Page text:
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What to look for in a flip house in TorontoBuying a flipped house in Toronto can be tempting – everything is shiny and new you won’t have to worry about a thing (or so it seems). I would know – I once bought a flipped house. But it doesn’t guarantee a stress-free experience.

With so many HGTV programs about flipping houses, Toronto contractors have jumped on the opportunity to make a quick buck: buy a house that needs TLC, add a new kitchen, upgrade the bathrooms, paint it and put in some hardwood floors, then sell the house at a profit in a few months. But home buyers beware – that house may not be all it seems to be. Did the Seller do a quality renovation? Or did he just cover up a bad and crumbling house?

How To Spot a Flipped House

  • Everything is new – or at least it appears to be new. Most people renovate their homes over time, so if everything is brand new, from the roof to the appliances to the floors, it’s probably a flip.
  • It was bought and sold less than a year ago, and is on the market again. Your real estate agent can dig up the historical sales information about the property, and if you’re lucky, photos of what it looked like before the renos.
  • The house is vacant. Unless the property was previously tenanted or has been on the market for a long time, a vacant house is usually a sign that a property is a flip. It’s easy to spot vacant houses that have been staged to appear as though someone is living there – check the bed (air mattress or real mattress?), closets and refrigerator.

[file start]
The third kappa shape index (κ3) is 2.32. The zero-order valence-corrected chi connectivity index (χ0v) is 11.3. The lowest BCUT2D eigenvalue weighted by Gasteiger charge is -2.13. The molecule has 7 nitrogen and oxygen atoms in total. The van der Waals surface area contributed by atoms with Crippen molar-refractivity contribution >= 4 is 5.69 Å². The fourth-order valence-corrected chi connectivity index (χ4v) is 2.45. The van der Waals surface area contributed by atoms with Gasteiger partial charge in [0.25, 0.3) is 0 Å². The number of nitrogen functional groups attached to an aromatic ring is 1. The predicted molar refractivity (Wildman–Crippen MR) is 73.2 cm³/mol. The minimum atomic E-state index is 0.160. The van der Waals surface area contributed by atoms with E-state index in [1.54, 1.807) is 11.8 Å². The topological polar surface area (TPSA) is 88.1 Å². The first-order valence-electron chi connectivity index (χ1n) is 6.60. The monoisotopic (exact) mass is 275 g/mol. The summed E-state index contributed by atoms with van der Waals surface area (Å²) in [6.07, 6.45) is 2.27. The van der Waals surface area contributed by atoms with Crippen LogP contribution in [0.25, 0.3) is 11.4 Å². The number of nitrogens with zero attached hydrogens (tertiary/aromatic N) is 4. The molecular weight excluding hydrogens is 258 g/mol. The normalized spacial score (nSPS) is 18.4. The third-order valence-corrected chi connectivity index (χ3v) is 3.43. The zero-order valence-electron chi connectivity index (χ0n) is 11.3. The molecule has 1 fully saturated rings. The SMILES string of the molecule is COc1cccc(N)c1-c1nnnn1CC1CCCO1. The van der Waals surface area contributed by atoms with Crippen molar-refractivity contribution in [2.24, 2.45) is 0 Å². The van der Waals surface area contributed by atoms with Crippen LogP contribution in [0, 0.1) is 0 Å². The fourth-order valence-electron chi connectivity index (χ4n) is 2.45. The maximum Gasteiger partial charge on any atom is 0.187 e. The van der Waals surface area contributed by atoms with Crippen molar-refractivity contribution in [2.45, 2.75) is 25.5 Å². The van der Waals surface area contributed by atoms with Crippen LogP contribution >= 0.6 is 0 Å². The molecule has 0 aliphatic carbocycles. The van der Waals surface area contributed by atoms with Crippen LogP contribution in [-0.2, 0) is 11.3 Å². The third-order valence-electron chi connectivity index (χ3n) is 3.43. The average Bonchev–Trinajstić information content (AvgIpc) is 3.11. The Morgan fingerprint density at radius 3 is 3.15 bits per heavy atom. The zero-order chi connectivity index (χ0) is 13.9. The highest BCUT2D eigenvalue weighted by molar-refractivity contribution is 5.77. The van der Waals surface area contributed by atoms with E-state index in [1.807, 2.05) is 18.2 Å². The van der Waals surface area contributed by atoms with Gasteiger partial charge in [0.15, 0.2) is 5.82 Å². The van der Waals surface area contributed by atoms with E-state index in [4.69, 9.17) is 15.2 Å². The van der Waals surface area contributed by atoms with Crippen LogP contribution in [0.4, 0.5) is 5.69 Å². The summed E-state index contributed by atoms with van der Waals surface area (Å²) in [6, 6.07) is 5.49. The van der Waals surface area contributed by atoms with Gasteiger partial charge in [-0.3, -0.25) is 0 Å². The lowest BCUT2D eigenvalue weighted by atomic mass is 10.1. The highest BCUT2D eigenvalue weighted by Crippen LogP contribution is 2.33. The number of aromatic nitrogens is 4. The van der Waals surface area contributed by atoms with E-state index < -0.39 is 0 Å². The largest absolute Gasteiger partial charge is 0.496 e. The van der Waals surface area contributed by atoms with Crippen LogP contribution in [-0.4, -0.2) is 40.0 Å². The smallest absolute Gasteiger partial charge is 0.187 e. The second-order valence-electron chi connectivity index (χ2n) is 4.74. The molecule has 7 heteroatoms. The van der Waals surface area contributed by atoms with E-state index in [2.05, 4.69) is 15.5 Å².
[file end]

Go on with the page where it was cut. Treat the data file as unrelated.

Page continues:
• Watch for new surfaces on top of old surfaces- countertops, newly painted kitchen cupboards, a one-piece shower insert over an old bathtub. New surfaces are not necessarily bad – but it’s important to know what you’re getting into.

What To Watch Out For:

  • Flippers are great at making visible and cosmetic changes, but you never what’s going on in behind the walls – literally. Our house had zero (and I do mean zero) insulation in the walls or attic. Common sense might dictate that one would put insulation in the walls while the house is gutted and the walls are down – and yet, this is a common way for flippers to save a little coin.
  • Like everything else in the world, there are good flippers and bad flippers. If you’re considering buying a flipped house, have your Realtor do some digging – has the Seller flipped houses before? What’s happening with those houses today?
  • It’s common practice to ask for utility bills before putting in an offer – but keep in mind that a flipped house has never likely been lived in, so the utility bills won’t reflect the real costs of running the home.
  • Old mechanicals – flippers often ignore the big-ticket unsexy items like furnaces, electrical and plumbing. They may install a new faucet – but under the sink is all the old plumbing which may come back to haunt you. Make sure your home inspector gives you a good indication of what unsexy money you may soon be spending.
  • And on that note…just because it looks shiny and new doesn’t mean you don’t need a home inspectionHire an expert to tell you what’s really going on with that house.
  • Was the house renovated with building permits? Flippers who don’t follow the rules are likely cutting other corners too. Did a licensed electrician change out the old electrical? Did they remove load-bearing walls?
We aren’t anti-flip, in fact, we’ve sold some gorgeous Toronto houses that were well-restored and renovated. But we’ve also seen some pretty brutal renovations. Caveat emptor!

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